Great Writers Believe in Themselves (So Should You)

Great Writers ImagesThis is Day 2 in the Great Writers Series. If you’re following along on Twitter, use the hash tag #15habits.

Belief in something you can feel, touch, and taste is one thing. Faith is another.

If you’re going to succeed, you’re going to have to believe you’re a writer — in the deepest core of yourself. That part of you that you’re scared to show the world. You’re going to have to trust in what you can’t yet see.

Today, you need to do something bold to believe you’re a writer. What is it? Quite simple, actually. You have to trick yourself.

A Jedi mind trick for writers

You see, until we trick ourselves into becoming who we are, we’re a sham. Just another poseur or pretentious sucker deluding himself. And I don’t want to live like that. I’m pretty sure you don’t, either.

So what do we do? We believe. We practice what Gary Morland calls, “scary hope.” We choose to see the invisible inside ourselves and bring it to light.

We speak things that are not as though they were. Because we know deep in our hearts that we are, in fact, writers. Yes, we question ourselves and wonder if we’ll ever measure up. But deep in our souls, we know we were made to do this.

It’s time to stop doubting and believe it. Don’t do this lightly. Do it courageously. There’s more riding on this than you realize.

The challenge

How do we turn something like belief into action? We don’t. Not yet, anyway. Instead, we marinate.

A wise man once said we are the sum of our conscious thoughts. In other words, we become what we fixate on.

So do just that: Take some time to dwell on the fact that you are a writer. Meditate on it; let it sink in. Write about it, if you want. Do whatever it takes. The important part is you believe it.

And just so you don’t think this is all esoteric, you’re going to do something radical tomorrow. You’re going to get up two hours early and write. If you usually get up at seven, get up at five. If five, then three. You get the idea. Don’t check your email or read blogs. Just write.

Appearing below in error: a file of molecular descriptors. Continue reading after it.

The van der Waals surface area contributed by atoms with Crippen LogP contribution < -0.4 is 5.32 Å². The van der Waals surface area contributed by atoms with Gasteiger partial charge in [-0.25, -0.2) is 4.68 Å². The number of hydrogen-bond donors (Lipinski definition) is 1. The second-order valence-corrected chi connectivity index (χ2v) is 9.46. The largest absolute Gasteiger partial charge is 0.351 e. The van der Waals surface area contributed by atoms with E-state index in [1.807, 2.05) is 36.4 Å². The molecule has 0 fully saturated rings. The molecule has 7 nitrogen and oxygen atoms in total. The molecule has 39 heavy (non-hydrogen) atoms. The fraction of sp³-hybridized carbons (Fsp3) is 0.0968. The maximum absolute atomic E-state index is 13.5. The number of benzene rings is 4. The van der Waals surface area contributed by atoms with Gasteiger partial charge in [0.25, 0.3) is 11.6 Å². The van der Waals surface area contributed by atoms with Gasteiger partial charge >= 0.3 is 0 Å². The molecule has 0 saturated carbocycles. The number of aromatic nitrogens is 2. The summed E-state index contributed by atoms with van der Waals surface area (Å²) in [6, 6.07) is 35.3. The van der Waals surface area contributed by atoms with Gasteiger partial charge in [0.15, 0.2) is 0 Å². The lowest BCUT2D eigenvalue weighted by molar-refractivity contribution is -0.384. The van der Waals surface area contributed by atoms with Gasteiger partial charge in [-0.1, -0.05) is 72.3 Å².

This is how you know you really believe something. Thinking and talking and tweeting about writing is one thing; actually doing it is another. So today, believe it; tomorrow, do it. (Don’t worry; I’ll be up with you.)

Until this happens, until you actually believe you are a writer, you’re only kidding yourself. And you’re not doing anybody any good with all this self-doubt. You’re a writer. Not because I say so, but because you do. Start believing it.

Bonus assignment: If you want to do some more reading about becoming who you are, check out: The One Fear We Refuse to Talk About

So how are you doing? Do you believe you’re a writer yet? Share in the comments, and try to encourage at least one other person. If you’re looking for more community, join the conversation on Facebook.

452 thoughts on “Great Writers Believe in Themselves (So Should You)

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  3. It’s funny but some people I know believe in me more than I.
    But being a writer in people’s eyes is quite easy. Only thing you should really do is not telling them “I’m a writer”. I know some people that was telling me “I started to write a book”. After years none of them has published anything. That forced me to thing that telling others about your writing is a curse. But… Now I know their decisions were too emotional, less intelectual. What does it mean “I started writting a book”? “Look I’m a writer, a person you can only compare to God. A creator of the worlds!”. But the difference between God and my friends “writers” is that God never told me, he will create the world. This world is so complicated you can’t even believe that someone have created it.

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